Newspaper Page Text
J.L. MI MS,_.Editor
Published every Wednesday in The
Advertiser Building at SI.50 per year
Entered as second class matter at
be postoffice at Edgefield, S. C.
No communications will be published
unless accompanied by the writer's
Cards of Thanks. Obituaries, Resolu
tions and Political Notices published at
Wednesday, June 21
A head-long fellow is seldom long
The Mexican muddle has already ac
complished some good by putting Styx
on the map.
Mexicans seem to have a short mem
ory, having forgotten the fate of the
|"A wise step at this season toward
preparedness for the farmer is to sow
every acre possible in peas.
A June bridegroom who volunteers
?or Mexican service deserves the worst
possible at their hands.
Doubtless some of Edgefield's braves
are rather glad now the "Edgefield
l?fles" are among the "has beens."
Mr. Hughes will yet learn that a
r?signation from the supreme bench is
jiot a passport into the White House.
With 21 members in the State cam
paign party, the speeches, if anything
at all, must of necessity be multum in
Although the first to secede from
the Union, South Carolina will now
be among the first to rally around the
Stars and Stripes.
No, it is not unfortunate that June
jains make the grass grow. If the
?grass didn't grow, some fellows would
3?t properly work their crops.
Carranza had the opportunity of be
ing a George Washington, a father to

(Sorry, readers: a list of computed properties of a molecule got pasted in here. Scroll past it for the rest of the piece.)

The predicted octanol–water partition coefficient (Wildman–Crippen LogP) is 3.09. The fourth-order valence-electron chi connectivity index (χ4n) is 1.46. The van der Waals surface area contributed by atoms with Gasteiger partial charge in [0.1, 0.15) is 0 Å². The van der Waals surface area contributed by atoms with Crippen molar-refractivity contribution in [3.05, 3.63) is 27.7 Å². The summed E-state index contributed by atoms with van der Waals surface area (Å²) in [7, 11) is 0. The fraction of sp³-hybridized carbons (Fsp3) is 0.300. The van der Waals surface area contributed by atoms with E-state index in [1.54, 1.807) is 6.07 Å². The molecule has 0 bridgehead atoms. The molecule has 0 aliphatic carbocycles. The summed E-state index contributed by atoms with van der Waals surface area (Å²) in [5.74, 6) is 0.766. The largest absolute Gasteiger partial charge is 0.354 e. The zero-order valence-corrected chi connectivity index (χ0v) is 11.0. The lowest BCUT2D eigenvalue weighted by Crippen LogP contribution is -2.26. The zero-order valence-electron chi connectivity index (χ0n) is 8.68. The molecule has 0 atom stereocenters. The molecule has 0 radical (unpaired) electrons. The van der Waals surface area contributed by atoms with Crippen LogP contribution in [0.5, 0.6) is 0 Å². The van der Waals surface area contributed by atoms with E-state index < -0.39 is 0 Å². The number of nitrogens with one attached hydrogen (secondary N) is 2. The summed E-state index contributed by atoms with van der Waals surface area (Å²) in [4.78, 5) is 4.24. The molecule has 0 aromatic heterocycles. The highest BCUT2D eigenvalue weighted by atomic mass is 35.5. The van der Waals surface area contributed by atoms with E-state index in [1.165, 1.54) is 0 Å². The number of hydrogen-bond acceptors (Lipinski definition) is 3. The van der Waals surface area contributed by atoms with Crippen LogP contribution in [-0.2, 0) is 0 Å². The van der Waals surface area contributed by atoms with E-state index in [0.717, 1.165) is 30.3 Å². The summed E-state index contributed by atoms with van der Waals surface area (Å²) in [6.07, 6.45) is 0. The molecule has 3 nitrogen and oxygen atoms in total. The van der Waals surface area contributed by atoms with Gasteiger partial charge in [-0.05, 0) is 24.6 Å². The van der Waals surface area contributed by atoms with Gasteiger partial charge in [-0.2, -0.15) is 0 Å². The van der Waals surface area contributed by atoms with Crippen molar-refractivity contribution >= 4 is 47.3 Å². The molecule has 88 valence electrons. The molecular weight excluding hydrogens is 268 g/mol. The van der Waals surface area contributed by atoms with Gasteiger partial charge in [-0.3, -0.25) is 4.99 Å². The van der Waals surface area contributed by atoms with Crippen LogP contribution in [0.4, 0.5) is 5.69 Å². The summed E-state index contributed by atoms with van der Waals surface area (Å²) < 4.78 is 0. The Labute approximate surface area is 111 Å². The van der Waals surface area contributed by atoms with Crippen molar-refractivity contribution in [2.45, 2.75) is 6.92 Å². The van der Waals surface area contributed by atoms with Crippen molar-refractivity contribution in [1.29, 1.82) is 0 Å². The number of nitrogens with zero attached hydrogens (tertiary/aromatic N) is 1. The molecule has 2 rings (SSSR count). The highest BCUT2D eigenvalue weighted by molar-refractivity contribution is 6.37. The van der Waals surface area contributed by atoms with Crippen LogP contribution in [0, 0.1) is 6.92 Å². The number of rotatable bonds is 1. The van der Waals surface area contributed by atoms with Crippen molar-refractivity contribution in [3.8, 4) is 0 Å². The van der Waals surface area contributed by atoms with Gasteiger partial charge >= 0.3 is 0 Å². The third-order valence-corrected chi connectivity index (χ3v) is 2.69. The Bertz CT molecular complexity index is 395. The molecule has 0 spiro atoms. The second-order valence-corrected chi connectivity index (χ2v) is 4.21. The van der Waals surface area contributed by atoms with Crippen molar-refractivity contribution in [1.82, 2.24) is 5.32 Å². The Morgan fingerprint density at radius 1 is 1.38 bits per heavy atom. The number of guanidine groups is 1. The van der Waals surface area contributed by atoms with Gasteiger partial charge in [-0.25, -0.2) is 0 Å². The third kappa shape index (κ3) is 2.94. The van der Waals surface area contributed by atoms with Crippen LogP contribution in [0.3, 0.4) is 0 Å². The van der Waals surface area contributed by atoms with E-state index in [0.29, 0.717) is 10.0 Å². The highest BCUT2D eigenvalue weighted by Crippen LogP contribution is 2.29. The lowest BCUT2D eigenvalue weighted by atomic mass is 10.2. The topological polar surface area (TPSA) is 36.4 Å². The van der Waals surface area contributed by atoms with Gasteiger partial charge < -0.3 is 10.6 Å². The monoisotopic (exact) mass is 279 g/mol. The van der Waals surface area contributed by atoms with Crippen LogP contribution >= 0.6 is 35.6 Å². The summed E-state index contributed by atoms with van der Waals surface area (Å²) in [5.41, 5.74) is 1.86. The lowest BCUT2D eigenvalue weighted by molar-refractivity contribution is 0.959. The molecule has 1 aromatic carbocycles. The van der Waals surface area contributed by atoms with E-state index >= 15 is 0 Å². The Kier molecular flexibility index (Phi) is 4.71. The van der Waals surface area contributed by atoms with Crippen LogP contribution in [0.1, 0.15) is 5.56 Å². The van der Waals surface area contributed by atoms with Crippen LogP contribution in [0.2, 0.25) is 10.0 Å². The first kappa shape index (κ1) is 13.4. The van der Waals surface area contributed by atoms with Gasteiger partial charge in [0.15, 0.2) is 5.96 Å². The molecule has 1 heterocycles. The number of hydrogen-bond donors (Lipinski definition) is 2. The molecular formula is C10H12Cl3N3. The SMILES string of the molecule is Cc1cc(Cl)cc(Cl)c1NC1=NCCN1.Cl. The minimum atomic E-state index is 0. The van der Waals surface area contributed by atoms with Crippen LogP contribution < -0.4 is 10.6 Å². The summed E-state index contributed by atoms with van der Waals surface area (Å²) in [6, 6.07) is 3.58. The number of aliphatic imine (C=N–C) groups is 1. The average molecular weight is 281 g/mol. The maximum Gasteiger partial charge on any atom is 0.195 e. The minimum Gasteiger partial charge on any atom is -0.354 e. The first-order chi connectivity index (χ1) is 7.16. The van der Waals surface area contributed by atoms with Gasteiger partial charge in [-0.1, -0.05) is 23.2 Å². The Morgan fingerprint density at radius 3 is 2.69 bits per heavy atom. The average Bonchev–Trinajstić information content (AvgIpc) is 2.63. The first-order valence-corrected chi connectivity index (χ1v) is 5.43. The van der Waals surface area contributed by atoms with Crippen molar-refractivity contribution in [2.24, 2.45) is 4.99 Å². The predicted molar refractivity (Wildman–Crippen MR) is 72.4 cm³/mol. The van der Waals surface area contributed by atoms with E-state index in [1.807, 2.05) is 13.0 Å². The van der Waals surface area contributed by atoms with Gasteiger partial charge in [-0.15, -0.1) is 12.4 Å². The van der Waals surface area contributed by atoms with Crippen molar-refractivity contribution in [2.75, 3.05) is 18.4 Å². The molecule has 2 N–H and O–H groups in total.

a new Mexico, but he has failed to
- improve the opportunity.
If you desire to consign a personal
/enemy to some uncomfortable place
without using the ordinary expression,
^just tell him to "go to Mexico."
"About 100,000 men called out by
the President," says a headline. Now,
don't you think this is one time that
.women are glad they are women?
The Republican party could render
itself and the remainder of the people,
a good service, if it could induce the
Colonel to volunteer for service in
According to the figures just made
public in Washington, the 1915 cotton
crop was the smallest since 1906, which
.should make certain a good price for
She 1916 ?rop,"
Carranza loses sight of the fact that
.when the rank and file of the Ameri
can army cross the Rio Grande, the
Jlubicon has been crossed and the fight
ison to the finish.
All of the other colbnels are mobiliz
ing but we haven't yet seen where
Colonel Aftermath has joined the
patriotic procession. Perhaps he has
been detailed to keep up the spirits of
those left at home.
Since the advent of the short skirt,
you certainly can't say any woman is
.without visible means of support. -The
State. From Robert's observations
one can tell that he does not always
look up at Columbia's skyscrapers.
?t is just a little bit unfortunate for
the latter that the mobilization of the
soldiers and the mobilization of the
candidates for State office began on
the same day, for the former have
ibeen given the biggest, blackest head
lines in the newspapers.
They say the short peach crop of
Georgia will net orchard owners as
j?uch cash as a full crop usually does. !